- The Washington Times - Friday, June 29, 2001

Decades before other states caught on, Florida beckoned couples: Retire to the land where taxes are low, the weather is warm, and children and grandchildren like to visit.
Today, a thousand people a day move to Florida, many over age 50. But other states finally have seen the wisdom in drawing what has become known as the "turbo-tourist." That's an industry term for someone who spends not the usual $1,000 or $2,000 on a vacation, but $200,000 or $500,000 on a house and then plays host to an average of five visiting groups a year.
Now, communities from Arkansas to Maryland's Eastern Shore are attempting to reroute some of that migration by rolling out the red carpet to vacationers, tempting them with attractive, year-round communities and, finally, selling them on the idea of owning second homes to be used as vacation getaways until they can afford to retire.
"Tourism as an industry has become the birth mother of the relocation trade," says Patrick Mason, co-founder of the Center for Carolina Living, a Columbia, S.C.-based organization devoted to helping people relocate to North and South Carolina. "People spend a lot of time looking for the place they're going to end up. They don't want to make a mistake."
Indeed, it was on one of several annual visits to their vacation home in southern Anne Arundel County that Ken and Martha Moore of Philadelphia found their retirement destination, a community called Ginger Cove in Annapolis. Many summers spent paddling along the nearby West River where the Moores have a cottage made them comfortable with the area.
But it wasn't until they got to meet potential neighbors at Ginger Cove's open house that they put their names on a waiting list to buy an apartment there.
"We have friends who have bought retirement places in communities up here in Philadelphia who are always saying: 'You've got to come here. You've got to come here,' " Mr. Moore, 66, says. "But we've always spent part of our summers at West River. We have a longtime knowledge of the Chesapeake. We know we'll like living there."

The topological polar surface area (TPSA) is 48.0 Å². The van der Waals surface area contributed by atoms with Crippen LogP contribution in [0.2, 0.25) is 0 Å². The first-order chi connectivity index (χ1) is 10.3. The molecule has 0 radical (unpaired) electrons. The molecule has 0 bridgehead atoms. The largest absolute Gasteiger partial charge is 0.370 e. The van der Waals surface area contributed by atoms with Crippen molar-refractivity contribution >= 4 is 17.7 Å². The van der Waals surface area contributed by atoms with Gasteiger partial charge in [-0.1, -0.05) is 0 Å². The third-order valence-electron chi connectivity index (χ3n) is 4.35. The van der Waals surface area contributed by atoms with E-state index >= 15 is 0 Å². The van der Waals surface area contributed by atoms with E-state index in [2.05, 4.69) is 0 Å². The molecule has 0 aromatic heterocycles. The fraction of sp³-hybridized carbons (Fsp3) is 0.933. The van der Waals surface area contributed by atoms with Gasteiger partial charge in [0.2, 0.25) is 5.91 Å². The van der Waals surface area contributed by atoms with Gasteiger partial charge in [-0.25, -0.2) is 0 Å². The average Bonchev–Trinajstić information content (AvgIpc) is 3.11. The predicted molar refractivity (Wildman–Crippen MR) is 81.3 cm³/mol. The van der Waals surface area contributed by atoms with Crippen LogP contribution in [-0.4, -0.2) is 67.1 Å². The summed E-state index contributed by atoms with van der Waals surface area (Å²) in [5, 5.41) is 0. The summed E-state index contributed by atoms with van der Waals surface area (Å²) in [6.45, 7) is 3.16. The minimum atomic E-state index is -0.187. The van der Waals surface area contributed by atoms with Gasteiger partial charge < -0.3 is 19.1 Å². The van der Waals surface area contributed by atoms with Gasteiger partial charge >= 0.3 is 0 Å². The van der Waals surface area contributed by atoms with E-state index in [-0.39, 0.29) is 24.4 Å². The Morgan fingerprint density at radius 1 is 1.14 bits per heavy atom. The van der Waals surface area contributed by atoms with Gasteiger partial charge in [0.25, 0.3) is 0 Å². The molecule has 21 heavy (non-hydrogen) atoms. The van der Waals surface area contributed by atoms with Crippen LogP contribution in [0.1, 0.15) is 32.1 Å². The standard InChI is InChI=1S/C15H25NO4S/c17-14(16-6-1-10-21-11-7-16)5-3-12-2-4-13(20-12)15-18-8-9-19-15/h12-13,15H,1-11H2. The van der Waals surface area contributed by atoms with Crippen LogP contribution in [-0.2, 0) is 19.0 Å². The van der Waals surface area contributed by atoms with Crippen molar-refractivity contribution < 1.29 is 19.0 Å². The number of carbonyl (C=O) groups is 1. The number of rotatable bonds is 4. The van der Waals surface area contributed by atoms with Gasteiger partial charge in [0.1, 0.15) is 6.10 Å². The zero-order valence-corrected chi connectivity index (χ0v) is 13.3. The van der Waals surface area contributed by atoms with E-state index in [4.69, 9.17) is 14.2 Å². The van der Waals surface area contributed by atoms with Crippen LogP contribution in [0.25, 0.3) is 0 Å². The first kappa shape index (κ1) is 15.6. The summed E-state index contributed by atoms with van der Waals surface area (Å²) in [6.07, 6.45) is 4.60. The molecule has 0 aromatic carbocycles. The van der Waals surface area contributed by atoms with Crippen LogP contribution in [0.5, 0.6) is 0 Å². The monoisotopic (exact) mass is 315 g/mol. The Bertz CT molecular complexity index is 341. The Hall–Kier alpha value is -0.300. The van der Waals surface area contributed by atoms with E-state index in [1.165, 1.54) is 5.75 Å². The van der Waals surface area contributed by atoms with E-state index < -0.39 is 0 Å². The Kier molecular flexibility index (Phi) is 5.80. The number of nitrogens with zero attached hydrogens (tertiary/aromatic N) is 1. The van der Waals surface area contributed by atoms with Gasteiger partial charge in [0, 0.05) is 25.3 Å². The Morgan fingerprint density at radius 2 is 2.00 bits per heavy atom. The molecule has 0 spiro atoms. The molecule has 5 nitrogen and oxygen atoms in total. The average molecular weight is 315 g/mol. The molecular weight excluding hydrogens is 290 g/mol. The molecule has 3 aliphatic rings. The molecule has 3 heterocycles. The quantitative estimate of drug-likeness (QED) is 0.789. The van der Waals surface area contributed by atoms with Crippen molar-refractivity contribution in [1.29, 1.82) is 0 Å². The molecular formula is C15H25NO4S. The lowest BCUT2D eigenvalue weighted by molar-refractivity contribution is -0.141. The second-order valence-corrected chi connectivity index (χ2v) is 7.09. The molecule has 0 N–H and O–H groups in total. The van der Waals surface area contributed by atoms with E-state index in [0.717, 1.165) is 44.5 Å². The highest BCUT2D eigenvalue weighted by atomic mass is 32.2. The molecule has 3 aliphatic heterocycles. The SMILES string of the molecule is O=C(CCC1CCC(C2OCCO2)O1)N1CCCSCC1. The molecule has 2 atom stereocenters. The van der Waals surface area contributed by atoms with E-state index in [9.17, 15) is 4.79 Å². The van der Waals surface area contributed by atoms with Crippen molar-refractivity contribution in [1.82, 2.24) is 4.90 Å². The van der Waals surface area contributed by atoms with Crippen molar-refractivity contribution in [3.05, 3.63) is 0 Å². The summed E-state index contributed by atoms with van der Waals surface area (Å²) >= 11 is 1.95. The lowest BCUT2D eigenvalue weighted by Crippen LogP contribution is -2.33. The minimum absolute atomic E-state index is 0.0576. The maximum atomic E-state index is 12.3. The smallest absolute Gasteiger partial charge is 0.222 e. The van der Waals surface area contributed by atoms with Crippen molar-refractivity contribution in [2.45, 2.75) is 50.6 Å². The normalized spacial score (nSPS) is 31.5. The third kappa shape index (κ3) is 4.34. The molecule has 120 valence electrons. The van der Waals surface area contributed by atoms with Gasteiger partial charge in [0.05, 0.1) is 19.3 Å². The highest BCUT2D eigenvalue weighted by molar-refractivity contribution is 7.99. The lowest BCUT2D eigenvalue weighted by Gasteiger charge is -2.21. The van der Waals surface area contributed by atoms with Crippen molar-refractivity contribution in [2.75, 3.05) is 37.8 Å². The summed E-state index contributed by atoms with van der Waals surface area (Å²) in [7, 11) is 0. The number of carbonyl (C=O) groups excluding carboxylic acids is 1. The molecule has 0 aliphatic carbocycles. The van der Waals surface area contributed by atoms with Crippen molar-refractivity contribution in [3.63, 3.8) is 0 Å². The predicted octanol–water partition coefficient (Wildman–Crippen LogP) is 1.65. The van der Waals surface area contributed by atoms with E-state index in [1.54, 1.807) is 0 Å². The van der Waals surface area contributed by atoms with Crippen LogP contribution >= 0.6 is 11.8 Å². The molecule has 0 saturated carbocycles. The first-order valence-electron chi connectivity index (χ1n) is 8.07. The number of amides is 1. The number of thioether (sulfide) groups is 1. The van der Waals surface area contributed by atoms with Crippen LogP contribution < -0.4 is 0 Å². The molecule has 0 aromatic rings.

Developers are working hard to make their communities attractive to an influx of older residents. They're building bigger clubhouses so there is always something going on to keep people busy. They're widening sidewalks from the traditional 4 feet to 8 feet to make way for heavy traffic from cyclists and walkers. They're wiring homes for the Internet so families can stay connected.
"A lot of these communities are for people over 50, but some are very, very family," says Cathy Norvell, media relations manager for the Vero Beach, Fla.-based Private Communities Registry, an alliance of 100 planned communities. "These communities are really looking at the whole retirement spectrum."
The retirement spectrum accounts for the fact that some retirees are looking for wider sidewalks to train for marathons, while others such as the Moores, who aren't moving to Ginger Cove until they are in their mid-70s, are buying access to advanced-care facilities in anticipation of future health complications.
"I know some people assume they're going to die quite quickly," says Mrs. Moore, whose 92-year-old mother was disabled by a stroke two years ago. "If that happens, we want to be somewhere where we can get care and where we know the people around us."
Vacations are an ideal time for couples to familiarize themselves with the various social, institutional, recreational and housing options available in the towns they like.
"People always ask me, 'Where is the best place to retire?' " says Christopher Cain, author of "The Coldwell Banker Road Map to Your Vacation Property Dream."